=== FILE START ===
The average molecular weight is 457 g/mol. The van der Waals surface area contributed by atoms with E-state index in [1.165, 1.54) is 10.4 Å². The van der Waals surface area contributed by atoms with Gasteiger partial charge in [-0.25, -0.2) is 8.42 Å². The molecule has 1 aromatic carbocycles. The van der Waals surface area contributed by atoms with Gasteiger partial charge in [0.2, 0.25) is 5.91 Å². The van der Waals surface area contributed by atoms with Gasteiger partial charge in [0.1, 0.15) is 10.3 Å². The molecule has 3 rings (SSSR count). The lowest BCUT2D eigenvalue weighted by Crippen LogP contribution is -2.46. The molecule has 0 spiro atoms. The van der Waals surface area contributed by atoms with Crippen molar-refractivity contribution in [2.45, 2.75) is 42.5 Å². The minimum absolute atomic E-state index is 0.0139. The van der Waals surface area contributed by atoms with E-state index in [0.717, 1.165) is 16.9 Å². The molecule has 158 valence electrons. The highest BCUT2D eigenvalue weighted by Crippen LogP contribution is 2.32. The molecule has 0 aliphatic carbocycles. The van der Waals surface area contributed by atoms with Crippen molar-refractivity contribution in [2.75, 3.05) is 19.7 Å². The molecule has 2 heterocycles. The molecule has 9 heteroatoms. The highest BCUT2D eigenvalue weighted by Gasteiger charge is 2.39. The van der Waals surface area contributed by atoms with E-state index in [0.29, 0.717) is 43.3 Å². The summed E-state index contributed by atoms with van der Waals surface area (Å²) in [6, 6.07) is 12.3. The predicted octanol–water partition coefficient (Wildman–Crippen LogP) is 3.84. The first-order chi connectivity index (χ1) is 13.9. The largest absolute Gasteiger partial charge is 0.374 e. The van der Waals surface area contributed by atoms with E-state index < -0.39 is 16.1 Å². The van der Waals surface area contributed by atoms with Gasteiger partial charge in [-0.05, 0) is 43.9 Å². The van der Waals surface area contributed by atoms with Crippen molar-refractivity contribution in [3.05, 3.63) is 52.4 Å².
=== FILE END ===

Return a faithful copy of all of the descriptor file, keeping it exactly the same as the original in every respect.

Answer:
The average molecular weight is 457 g/mol. The van der Waals surface area contributed by atoms with E-state index in [1.165, 1.54) is 10.4 Å². The van der Waals surface area contributed by atoms with Gasteiger partial charge in [-0.25, -0.2) is 8.42 Å². The molecule has 1 aromatic carbocycles. The van der Waals surface area contributed by atoms with Gasteiger partial charge in [0.2, 0.25) is 5.91 Å². The van der Waals surface area contributed by atoms with Gasteiger partial charge in [0.1, 0.15) is 10.3 Å². The molecule has 3 rings (SSSR count). The lowest BCUT2D eigenvalue weighted by Crippen LogP contribution is -2.46. The molecule has 0 spiro atoms. The van der Waals surface area contributed by atoms with Crippen molar-refractivity contribution in [2.45, 2.75) is 42.5 Å². The minimum absolute atomic E-state index is 0.0139. The van der Waals surface area contributed by atoms with E-state index in [0.717, 1.165) is 16.9 Å². The molecule has 158 valence electrons. The highest BCUT2D eigenvalue weighted by Crippen LogP contribution is 2.32. The molecule has 0 aliphatic carbocycles. The van der Waals surface area contributed by atoms with Crippen molar-refractivity contribution in [2.75, 3.05) is 19.7 Å². The molecule has 2 heterocycles. The molecule has 9 heteroatoms. The highest BCUT2D eigenvalue weighted by Gasteiger charge is 2.39. The van der Waals surface area contributed by atoms with E-state index in [0.29, 0.717) is 43.3 Å². The summed E-state index contributed by atoms with van der Waals surface area (Å²) in [6, 6.07) is 12.3. The predicted octanol–water partition coefficient (Wildman–Crippen LogP) is 3.84. The first-order chi connectivity index (χ1) is 13.9. The largest absolute Gasteiger partial charge is 0.374 e. The van der Waals surface area contributed by atoms with E-state index < -0.39 is 16.1 Å². The van der Waals surface area contributed by atoms with Gasteiger partial charge in [-0.05, 0) is 43.9 Å². The van der Waals surface area contributed by atoms with Crippen molar-refractivity contribution in [3.05, 3.63) is 52.4 Å².